Video Game Sales On The Rise
Console and portable video game sales grew by 26 percent in April compared to the same time period last year, an increase that research firm The NPD Group attributes to a stronger lineup of games such as “Call of Duty: Black Ops” and “Mortal Kombat 2011.”
Five titles sold more than a quarter-million units in April, versus just two a year ago, said the firm after the market closed on Thursday.
The NPD Group said total US video game industry sales came in at $961.2 million in April 2011 compared to $802.4 million the previous April — a 20 percent climb.
Software paved the way with 26 percent sales increase. That figure does not include PC game software. Including PC games, the figure was a 24 percent increase.
In a release accompanying the monthly report, analyst Anita Frazier said that April was the first month since November of last year that video game sales saw jumps in both dollars and units sold.
“The content slate was stronger this year versus last April,” said Frazier. More than 3.5 million games were sold for consoles in April.
The top selling games of April were “Mortal Kombat 2011,” “Portal 2,” “Lego Star Wars III: The Clone Wars,” “Call of Duty: Black Ops,” and “Tiger Woods PGA Tour 12: The Masters,” according to NPD.
In the hardware category, Microsoft’s Xbox360 sold 297,000 consoles in April. Microsoft said in a statement that the Xbox has been the top-selling console over Sony’s PlayStation 3 and Nintendo’s Wii for 10 of the last 11 months.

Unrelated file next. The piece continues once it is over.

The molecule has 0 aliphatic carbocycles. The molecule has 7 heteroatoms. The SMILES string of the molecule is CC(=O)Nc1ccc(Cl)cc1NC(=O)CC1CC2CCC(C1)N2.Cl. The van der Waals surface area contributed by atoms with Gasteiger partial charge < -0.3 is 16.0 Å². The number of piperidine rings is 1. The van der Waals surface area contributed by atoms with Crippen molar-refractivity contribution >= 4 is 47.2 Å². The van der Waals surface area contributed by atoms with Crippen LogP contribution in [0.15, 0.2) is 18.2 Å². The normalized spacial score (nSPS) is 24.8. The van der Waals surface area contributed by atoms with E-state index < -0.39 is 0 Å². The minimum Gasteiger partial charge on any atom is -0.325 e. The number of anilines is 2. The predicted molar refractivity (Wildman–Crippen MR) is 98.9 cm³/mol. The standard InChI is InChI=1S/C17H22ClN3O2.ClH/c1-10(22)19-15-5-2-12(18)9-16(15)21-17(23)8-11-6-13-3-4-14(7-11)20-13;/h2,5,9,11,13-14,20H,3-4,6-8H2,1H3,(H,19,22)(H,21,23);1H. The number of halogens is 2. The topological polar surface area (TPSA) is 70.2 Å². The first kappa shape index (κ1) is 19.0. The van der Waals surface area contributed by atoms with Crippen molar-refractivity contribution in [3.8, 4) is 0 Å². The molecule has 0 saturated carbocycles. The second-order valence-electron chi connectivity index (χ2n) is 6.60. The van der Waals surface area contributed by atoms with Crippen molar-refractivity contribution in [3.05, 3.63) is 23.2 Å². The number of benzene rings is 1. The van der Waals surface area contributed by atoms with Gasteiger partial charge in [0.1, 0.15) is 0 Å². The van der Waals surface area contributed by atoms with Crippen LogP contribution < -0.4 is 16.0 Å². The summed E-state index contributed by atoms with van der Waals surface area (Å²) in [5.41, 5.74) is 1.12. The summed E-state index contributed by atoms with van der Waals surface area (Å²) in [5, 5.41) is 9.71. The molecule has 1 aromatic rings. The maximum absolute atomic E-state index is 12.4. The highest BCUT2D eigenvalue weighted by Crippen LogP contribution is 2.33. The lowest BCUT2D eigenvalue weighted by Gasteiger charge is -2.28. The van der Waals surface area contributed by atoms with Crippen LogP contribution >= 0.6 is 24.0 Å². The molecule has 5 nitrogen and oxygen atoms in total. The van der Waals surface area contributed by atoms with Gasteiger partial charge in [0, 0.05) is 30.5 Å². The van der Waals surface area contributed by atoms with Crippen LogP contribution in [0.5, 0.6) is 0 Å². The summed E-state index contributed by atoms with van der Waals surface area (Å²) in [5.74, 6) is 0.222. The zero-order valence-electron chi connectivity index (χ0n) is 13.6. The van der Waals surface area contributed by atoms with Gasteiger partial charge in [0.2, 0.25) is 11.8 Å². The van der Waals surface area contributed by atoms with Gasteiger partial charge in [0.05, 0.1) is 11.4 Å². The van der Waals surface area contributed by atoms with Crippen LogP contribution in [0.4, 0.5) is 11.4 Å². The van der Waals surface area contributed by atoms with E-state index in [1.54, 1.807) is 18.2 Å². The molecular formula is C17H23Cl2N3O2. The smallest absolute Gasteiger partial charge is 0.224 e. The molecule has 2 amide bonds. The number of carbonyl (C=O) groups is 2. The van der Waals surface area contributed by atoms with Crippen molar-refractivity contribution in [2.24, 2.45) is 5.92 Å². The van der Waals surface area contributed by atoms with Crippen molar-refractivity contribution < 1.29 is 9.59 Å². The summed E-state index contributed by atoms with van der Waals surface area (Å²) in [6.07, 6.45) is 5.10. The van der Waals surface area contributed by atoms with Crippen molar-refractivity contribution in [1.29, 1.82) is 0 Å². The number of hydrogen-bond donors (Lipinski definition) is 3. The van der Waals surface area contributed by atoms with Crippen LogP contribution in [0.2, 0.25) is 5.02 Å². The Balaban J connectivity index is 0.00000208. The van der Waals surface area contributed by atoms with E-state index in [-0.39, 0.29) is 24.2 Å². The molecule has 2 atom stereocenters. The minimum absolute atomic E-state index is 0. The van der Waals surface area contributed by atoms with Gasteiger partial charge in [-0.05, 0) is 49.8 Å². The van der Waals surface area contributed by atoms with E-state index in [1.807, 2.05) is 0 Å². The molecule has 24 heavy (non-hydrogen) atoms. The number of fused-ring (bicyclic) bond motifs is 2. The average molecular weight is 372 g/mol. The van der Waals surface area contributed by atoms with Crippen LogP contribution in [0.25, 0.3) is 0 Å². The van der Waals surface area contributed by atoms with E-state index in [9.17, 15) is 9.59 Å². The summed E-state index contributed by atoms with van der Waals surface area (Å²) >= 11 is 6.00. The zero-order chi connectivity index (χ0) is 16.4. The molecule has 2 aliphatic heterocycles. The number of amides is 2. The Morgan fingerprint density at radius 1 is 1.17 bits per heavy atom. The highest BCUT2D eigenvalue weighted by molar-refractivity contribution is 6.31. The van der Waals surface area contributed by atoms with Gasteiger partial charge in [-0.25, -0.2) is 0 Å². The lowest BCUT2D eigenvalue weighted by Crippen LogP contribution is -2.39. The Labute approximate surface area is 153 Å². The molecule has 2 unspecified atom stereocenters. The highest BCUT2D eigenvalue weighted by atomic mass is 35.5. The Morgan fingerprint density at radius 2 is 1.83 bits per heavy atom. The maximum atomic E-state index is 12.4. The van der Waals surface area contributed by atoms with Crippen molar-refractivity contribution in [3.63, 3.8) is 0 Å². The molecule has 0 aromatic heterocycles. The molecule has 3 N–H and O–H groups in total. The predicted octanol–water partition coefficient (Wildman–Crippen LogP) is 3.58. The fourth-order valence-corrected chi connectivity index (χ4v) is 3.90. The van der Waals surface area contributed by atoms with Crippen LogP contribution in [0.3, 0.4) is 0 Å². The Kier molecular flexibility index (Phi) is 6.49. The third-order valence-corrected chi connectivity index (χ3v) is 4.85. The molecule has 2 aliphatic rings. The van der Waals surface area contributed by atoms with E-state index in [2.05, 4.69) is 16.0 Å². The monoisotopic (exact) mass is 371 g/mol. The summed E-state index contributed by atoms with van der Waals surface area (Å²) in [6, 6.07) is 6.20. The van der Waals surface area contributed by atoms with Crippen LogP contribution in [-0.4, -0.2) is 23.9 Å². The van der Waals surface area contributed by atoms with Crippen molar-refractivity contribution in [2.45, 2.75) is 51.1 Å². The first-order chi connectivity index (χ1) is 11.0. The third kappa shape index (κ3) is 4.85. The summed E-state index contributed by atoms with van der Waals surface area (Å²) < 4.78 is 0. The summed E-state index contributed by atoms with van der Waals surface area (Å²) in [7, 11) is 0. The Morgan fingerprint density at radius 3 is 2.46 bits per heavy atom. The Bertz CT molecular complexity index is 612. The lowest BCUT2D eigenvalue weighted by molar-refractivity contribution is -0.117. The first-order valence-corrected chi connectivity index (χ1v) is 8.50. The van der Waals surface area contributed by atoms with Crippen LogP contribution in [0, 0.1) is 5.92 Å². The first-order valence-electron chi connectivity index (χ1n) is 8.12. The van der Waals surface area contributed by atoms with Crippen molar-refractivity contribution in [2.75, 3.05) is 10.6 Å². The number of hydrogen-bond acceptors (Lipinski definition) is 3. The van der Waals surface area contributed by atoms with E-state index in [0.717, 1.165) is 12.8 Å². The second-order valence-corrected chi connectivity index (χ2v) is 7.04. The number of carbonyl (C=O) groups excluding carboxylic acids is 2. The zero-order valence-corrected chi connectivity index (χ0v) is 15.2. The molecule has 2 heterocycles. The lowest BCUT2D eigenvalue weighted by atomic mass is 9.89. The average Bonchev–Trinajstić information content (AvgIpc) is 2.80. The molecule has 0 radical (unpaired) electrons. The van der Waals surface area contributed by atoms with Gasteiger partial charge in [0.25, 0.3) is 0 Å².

Microsoft also said that Xbox sales were up 60 percent year-over-year, most likely driven by success of its Kinect motion controller. It said that the total number of games released with Kinect compatibility will triple by the end of the year.
In its own statement, Sony said that PS3 sales were up 13 percent year-over-year, with software increases of 40 percent in the same time period.
Sony has been working to restore its PlayStation Network, Qriocity and Sony Online Entertainment services after a severe hacking attack last month compromising more than 100 million accounts.
“We hope to have services restored as soon as we can,” Patrick Seybold, a Sony Computer Entertainment spokesman, said in an e-mailed statement.
NPD does not measure game downloads and online games in its monthly retail sales data, so the numbers can often show a decline even if more people are playing games on their mobile phones or other digital devices, as well as Facebook.
On the Net: